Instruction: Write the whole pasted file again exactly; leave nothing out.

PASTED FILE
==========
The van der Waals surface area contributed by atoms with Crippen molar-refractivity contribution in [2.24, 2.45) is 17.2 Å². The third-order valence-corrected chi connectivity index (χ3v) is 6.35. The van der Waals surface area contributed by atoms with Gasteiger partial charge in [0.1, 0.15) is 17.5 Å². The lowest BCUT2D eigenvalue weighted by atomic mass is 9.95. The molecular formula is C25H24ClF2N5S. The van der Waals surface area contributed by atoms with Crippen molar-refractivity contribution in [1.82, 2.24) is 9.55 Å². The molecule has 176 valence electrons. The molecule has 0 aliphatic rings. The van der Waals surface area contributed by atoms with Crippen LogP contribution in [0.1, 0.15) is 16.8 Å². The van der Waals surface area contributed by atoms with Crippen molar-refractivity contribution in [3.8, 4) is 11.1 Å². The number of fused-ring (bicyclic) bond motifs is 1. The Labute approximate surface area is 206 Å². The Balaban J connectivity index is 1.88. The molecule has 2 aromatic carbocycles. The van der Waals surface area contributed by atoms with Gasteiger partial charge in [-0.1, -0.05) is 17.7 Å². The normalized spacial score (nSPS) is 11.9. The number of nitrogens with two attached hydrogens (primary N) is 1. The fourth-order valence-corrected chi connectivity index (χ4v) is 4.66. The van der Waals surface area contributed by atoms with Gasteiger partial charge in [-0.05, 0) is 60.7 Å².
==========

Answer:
The van der Waals surface area contributed by atoms with Crippen molar-refractivity contribution in [2.24, 2.45) is 17.2 Å². The third-order valence-corrected chi connectivity index (χ3v) is 6.35. The van der Waals surface area contributed by atoms with Gasteiger partial charge in [0.1, 0.15) is 17.5 Å². The lowest BCUT2D eigenvalue weighted by atomic mass is 9.95. The molecular formula is C25H24ClF2N5S. The van der Waals surface area contributed by atoms with Crippen molar-refractivity contribution in [1.82, 2.24) is 9.55 Å². The molecule has 176 valence electrons. The molecule has 0 aliphatic rings. The van der Waals surface area contributed by atoms with Crippen LogP contribution in [0.1, 0.15) is 16.8 Å². The van der Waals surface area contributed by atoms with Crippen molar-refractivity contribution in [3.8, 4) is 11.1 Å². The number of fused-ring (bicyclic) bond motifs is 1. The Labute approximate surface area is 206 Å². The Balaban J connectivity index is 1.88. The molecule has 2 aromatic carbocycles. The van der Waals surface area contributed by atoms with Gasteiger partial charge in [-0.1, -0.05) is 17.7 Å². The normalized spacial score (nSPS) is 11.9. The number of nitrogens with two attached hydrogens (primary N) is 1. The fourth-order valence-corrected chi connectivity index (χ4v) is 4.66. The van der Waals surface area contributed by atoms with Gasteiger partial charge in [-0.05, 0) is 60.7 Å².